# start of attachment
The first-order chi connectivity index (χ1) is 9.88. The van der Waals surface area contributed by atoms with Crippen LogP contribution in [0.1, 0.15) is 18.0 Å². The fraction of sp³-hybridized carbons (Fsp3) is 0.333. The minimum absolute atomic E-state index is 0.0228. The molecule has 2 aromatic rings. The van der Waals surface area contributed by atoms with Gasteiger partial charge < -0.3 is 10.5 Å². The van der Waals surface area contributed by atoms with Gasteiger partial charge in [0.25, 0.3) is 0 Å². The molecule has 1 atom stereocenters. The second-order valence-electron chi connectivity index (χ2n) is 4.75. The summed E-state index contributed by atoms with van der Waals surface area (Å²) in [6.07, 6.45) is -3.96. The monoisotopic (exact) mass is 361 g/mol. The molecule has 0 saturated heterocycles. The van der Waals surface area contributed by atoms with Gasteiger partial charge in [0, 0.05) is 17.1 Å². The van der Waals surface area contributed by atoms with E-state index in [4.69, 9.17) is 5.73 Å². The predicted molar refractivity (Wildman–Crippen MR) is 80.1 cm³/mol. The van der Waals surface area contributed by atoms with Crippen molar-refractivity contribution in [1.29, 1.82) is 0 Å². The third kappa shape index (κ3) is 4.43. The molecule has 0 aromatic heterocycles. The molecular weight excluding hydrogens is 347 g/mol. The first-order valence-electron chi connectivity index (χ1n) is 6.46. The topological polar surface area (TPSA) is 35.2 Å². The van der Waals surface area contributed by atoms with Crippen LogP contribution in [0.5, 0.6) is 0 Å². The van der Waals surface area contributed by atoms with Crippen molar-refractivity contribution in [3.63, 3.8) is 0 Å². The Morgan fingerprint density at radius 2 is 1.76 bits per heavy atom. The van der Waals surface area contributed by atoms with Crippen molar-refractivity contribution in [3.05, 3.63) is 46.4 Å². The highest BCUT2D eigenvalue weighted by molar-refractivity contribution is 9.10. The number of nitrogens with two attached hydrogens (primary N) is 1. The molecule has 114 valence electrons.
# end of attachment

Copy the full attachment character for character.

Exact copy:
The first-order chi connectivity index (χ1) is 9.88. The van der Waals surface area contributed by atoms with Crippen LogP contribution in [0.1, 0.15) is 18.0 Å². The fraction of sp³-hybridized carbons (Fsp3) is 0.333. The minimum absolute atomic E-state index is 0.0228. The molecule has 2 aromatic rings. The van der Waals surface area contributed by atoms with Gasteiger partial charge < -0.3 is 10.5 Å². The van der Waals surface area contributed by atoms with Gasteiger partial charge in [0.25, 0.3) is 0 Å². The molecule has 1 atom stereocenters. The second-order valence-electron chi connectivity index (χ2n) is 4.75. The summed E-state index contributed by atoms with van der Waals surface area (Å²) in [6.07, 6.45) is -3.96. The monoisotopic (exact) mass is 361 g/mol. The molecule has 0 saturated heterocycles. The van der Waals surface area contributed by atoms with Gasteiger partial charge in [0, 0.05) is 17.1 Å². The van der Waals surface area contributed by atoms with E-state index in [4.69, 9.17) is 5.73 Å². The predicted molar refractivity (Wildman–Crippen MR) is 80.1 cm³/mol. The van der Waals surface area contributed by atoms with Crippen molar-refractivity contribution in [1.29, 1.82) is 0 Å². The third kappa shape index (κ3) is 4.43. The molecule has 0 aromatic heterocycles. The molecular weight excluding hydrogens is 347 g/mol. The first-order valence-electron chi connectivity index (χ1n) is 6.46. The topological polar surface area (TPSA) is 35.2 Å². The van der Waals surface area contributed by atoms with Crippen LogP contribution in [0.5, 0.6) is 0 Å². The van der Waals surface area contributed by atoms with Crippen molar-refractivity contribution in [3.63, 3.8) is 0 Å². The Morgan fingerprint density at radius 2 is 1.76 bits per heavy atom. The van der Waals surface area contributed by atoms with Crippen molar-refractivity contribution in [3.05, 3.63) is 46.4 Å². The highest BCUT2D eigenvalue weighted by molar-refractivity contribution is 9.10. The number of nitrogens with two attached hydrogens (primary N) is 1. The molecule has 114 valence electrons.